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17 April 2014 12:48 pm ,
Vol. 344 ,
Officials last week revealed that the U.S. contribution to ITER could cost $3.9 billion by 2034—roughly four times the...
An experimental hepatitis B drug that looked safe in animal trials tragically killed five of 15 patients in 1993. Now,...
Using the two high-quality genomes that exist for Neandertals and Denisovans, researchers find clues to gene activity...
A new report from the Intergovernmental Panel on Climate Change (IPCC) concludes that humanity has done little to slow...
Astronomers have discovered an Earth-sized planet in the habitable zone of a red dwarf—a star cooler than the sun—500...
Three years ago, Jennifer Francis of Rutgers University proposed that a warming Arctic was altering the behavior of the...
- 17 April 2014 12:48 pm , Vol. 344 , #6181
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29 April 2002 (All day)
Surgeons may soon seal hard-to-reach wounds with the aid of novel shape-shifting threads that know how to tie themselves and never need to be removed. The new "smart" biodegradable plastic fiber can knot itself when heated to a few degrees above body temperature. The researchers say the same material could be made to last much longer and one day be used for self-repairing medical devices and shrink otherwise bulky implants--such as screws that hold bones together.
A growing class of materials possess "shape memory"--they hold one form at a certain temperature and transform into another shape when heated. Until now, no such plastics had been used in medical devices, nor had any proved to be biodegradable. The new material, described online 25 April in Science by synthetic chemist Andreas Lendlein of mnemoScience GmbH in Aachen, Germany, and biomedical engineer Robert Langer of the Massachusetts Institute of Technology, is composed of two polymers, each already used separately in clinical applications such as drug delivery.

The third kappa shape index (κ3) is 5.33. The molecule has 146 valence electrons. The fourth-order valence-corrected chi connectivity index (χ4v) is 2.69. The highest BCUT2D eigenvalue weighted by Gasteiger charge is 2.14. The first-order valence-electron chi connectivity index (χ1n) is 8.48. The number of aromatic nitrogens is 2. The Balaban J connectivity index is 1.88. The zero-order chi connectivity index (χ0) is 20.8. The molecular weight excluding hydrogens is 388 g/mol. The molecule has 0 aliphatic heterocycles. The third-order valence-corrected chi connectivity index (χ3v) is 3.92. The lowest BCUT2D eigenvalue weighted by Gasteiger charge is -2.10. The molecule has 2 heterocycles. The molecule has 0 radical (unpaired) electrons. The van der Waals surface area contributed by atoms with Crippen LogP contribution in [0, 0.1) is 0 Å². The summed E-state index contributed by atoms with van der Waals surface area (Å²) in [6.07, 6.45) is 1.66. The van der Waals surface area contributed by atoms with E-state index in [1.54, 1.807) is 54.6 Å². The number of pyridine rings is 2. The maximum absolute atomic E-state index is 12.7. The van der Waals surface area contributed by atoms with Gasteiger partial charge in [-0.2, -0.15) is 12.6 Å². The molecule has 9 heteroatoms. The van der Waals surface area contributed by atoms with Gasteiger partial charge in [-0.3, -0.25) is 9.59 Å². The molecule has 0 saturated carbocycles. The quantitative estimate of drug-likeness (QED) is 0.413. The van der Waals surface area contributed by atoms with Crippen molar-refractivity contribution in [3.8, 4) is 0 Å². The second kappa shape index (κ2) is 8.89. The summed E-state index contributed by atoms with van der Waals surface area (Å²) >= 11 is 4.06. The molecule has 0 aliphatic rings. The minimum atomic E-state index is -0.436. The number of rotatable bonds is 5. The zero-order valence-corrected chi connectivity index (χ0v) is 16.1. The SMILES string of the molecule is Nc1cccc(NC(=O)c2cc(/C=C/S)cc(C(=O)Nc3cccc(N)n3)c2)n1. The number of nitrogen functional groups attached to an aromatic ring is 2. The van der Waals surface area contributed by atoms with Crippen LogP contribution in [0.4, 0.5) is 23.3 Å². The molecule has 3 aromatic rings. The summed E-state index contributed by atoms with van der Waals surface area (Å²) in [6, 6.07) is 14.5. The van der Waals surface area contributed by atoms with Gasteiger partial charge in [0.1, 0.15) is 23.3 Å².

When combined, the two polymers react to temperature. The higher temperature shape is the plastic's "permanent" form, which it assumes after it's heated. After it cools, the plastic can be stretched or scrunched into temporary forms up to four times larger or smaller than the permanent form. To make the sutures, the researchers took a fiber of their shape-shifting material and, after warming it for a few minutes, cooled it down and stretched it. They used the thread to loosely stitch a wound on a rat. When heated to 40°C, the suture tightened with just the right amount of tension, avoiding damage to the surrounding tissue.
Medical devices that can fit through tiny holes in the body and expand into designed shapes on demand would be invaluable, says laparoscopic surgeon Frederick Finelli at George Washington University Medical Center in Washington, D.C. But he cautions that surgeons might feel uncomfortable not having direct control over shape-changing implants. "If the size is predetermined and you have it in and you heat it up and then it turns out it's too small, what do you do then? These are the things surgeons worry about."